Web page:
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St. Louis, Atlanta Feds Grading Education Programs


The Federal Reserve Bank of St. Louis, in partnership with the Federal Reserve Bank of Atlanta, has begun a thorough assessment of the two Reserve banks' economic and financial education efforts. The assessment, which will conclude in 2010, will identify the most effective education programs used by the St. Louis and Atlanta Feds. The results will help optimize the Reserve banks' resources supporting economic and financial education.

The assessment is being conducted by Paul Grimes, associate dean and professor of economics at Mississippi State University, and Bill Bosshardt, associate professor of economics and director of the Center for Economic Education at Florida Atlantic University. The first phase of the study examined teacher workshops that help prepare middle- and high-school educators to teach personal finance (workshop topics include budgeting, saving, credit cards, credit reports and taxes) as well as programs to help these educators to teach economics (workshop topics included the role of the Federal Reserve). This phase also looked at adult financial education programs designed to help consumers reestablish checking accounts.

The assessment's early findings included the following:

  • Participants' (teachers') scores on post-workshop economics tests were on average 19 percent better than their pre-workshop scores.
  • Ninety percent of teachers said they planned to use workshop materials and knowledge gained in the classroom.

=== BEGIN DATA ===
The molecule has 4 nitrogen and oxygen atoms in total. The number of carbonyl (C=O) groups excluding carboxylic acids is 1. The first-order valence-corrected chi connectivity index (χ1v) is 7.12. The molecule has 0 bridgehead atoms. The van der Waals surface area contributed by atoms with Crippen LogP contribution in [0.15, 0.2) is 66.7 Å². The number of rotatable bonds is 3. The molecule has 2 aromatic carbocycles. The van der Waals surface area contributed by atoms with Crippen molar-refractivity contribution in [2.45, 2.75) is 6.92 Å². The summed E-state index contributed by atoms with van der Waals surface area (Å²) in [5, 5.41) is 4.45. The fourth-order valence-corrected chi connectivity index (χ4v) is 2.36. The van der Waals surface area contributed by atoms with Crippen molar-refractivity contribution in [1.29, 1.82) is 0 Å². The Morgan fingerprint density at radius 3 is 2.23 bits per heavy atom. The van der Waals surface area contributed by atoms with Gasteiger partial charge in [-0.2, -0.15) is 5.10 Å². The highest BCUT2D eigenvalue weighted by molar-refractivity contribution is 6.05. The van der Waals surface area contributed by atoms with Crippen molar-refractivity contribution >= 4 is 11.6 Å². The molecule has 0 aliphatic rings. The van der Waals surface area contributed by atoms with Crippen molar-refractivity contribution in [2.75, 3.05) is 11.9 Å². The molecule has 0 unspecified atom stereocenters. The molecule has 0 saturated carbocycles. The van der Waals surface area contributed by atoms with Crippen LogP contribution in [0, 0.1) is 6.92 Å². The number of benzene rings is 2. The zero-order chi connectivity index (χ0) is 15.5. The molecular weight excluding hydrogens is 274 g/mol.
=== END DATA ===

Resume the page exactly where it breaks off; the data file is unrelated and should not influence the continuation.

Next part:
• Eighty-six percent of teachers reported using the materials and content learned in their classrooms immediately after their attendance at a workshop.
  • Educators spent an average of three class periods using the materials and content learned.

The Federal Reserve banks provide economic education opportunities for teachers, students and others through a variety of programs, publications and outreach efforts. The banks also provide financial education training to organizations serving low-to moderate-income adults. The participation and support of an informed public is important to the Fed's effectiveness in conducting monetary policy and banking supervision, in developing and enforcing regulation, and in maintaining a stable economy.

"We target teachers in our education efforts because most of them have less training in economics than in other social studies areas," said Joel James, assistant vice president of public policy and external affairs. "And, by training the teachers—or training the trainers—the Banks widen their reach. The results of the assessment indicate that each teacher who attends a workshop teaches more than 75 students in a school year."